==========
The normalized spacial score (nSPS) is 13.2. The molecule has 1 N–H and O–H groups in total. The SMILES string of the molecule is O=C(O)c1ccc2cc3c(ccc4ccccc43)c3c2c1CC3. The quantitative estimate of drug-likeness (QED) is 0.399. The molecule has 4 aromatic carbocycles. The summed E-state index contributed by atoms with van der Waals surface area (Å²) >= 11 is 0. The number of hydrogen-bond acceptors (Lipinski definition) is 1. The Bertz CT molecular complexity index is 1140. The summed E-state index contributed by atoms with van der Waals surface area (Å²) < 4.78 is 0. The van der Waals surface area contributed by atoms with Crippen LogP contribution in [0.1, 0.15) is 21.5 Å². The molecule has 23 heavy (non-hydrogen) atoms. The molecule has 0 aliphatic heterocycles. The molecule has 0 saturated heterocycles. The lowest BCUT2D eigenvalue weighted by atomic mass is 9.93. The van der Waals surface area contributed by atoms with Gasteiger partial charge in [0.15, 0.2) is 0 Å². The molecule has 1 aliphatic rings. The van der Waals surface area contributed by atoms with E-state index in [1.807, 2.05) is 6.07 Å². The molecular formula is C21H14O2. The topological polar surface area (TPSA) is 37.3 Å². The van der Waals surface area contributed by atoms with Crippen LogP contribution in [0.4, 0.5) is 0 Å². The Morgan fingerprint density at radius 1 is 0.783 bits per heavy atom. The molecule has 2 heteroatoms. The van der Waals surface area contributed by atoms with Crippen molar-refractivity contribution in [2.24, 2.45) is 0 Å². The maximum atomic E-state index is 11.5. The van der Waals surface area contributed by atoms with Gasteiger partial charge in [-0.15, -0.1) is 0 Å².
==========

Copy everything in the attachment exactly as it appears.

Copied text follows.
The normalized spacial score (nSPS) is 13.2. The molecule has 1 N–H and O–H groups in total. The SMILES string of the molecule is O=C(O)c1ccc2cc3c(ccc4ccccc43)c3c2c1CC3. The quantitative estimate of drug-likeness (QED) is 0.399. The molecule has 4 aromatic carbocycles. The summed E-state index contributed by atoms with van der Waals surface area (Å²) >= 11 is 0. The number of hydrogen-bond acceptors (Lipinski definition) is 1. The Bertz CT molecular complexity index is 1140. The summed E-state index contributed by atoms with van der Waals surface area (Å²) < 4.78 is 0. The van der Waals surface area contributed by atoms with Crippen LogP contribution in [0.1, 0.15) is 21.5 Å². The molecule has 23 heavy (non-hydrogen) atoms. The molecule has 0 aliphatic heterocycles. The molecule has 0 saturated heterocycles. The lowest BCUT2D eigenvalue weighted by atomic mass is 9.93. The van der Waals surface area contributed by atoms with Gasteiger partial charge in [0.15, 0.2) is 0 Å². The molecule has 1 aliphatic rings. The van der Waals surface area contributed by atoms with E-state index in [1.807, 2.05) is 6.07 Å². The molecular formula is C21H14O2. The topological polar surface area (TPSA) is 37.3 Å². The van der Waals surface area contributed by atoms with Crippen LogP contribution in [0.4, 0.5) is 0 Å². The Morgan fingerprint density at radius 1 is 0.783 bits per heavy atom. The molecule has 2 heteroatoms. The van der Waals surface area contributed by atoms with Crippen molar-refractivity contribution in [2.24, 2.45) is 0 Å². The maximum atomic E-state index is 11.5. The van der Waals surface area contributed by atoms with Gasteiger partial charge in [-0.15, -0.1) is 0 Å².